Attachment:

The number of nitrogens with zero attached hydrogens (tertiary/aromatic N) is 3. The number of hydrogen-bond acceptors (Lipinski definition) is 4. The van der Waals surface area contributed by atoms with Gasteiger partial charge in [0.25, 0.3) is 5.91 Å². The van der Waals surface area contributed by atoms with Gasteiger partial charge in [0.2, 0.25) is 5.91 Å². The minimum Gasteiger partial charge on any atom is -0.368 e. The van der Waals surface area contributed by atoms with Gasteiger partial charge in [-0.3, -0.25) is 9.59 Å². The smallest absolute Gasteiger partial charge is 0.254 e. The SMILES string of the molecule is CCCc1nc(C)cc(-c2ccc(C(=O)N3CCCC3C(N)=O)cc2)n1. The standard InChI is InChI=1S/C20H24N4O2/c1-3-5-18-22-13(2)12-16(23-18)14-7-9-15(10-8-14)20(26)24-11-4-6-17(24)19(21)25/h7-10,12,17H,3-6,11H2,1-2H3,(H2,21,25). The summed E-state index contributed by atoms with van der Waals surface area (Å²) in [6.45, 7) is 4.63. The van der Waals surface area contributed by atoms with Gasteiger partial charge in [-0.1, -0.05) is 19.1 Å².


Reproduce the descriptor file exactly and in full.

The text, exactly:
The number of nitrogens with zero attached hydrogens (tertiary/aromatic N) is 3. The number of hydrogen-bond acceptors (Lipinski definition) is 4. The van der Waals surface area contributed by atoms with Gasteiger partial charge in [0.25, 0.3) is 5.91 Å². The van der Waals surface area contributed by atoms with Gasteiger partial charge in [0.2, 0.25) is 5.91 Å². The minimum Gasteiger partial charge on any atom is -0.368 e. The van der Waals surface area contributed by atoms with Gasteiger partial charge in [-0.3, -0.25) is 9.59 Å². The smallest absolute Gasteiger partial charge is 0.254 e. The SMILES string of the molecule is CCCc1nc(C)cc(-c2ccc(C(=O)N3CCCC3C(N)=O)cc2)n1. The standard InChI is InChI=1S/C20H24N4O2/c1-3-5-18-22-13(2)12-16(23-18)14-7-9-15(10-8-14)20(26)24-11-4-6-17(24)19(21)25/h7-10,12,17H,3-6,11H2,1-2H3,(H2,21,25). The summed E-state index contributed by atoms with van der Waals surface area (Å²) in [6.45, 7) is 4.63. The van der Waals surface area contributed by atoms with Gasteiger partial charge in [-0.1, -0.05) is 19.1 Å².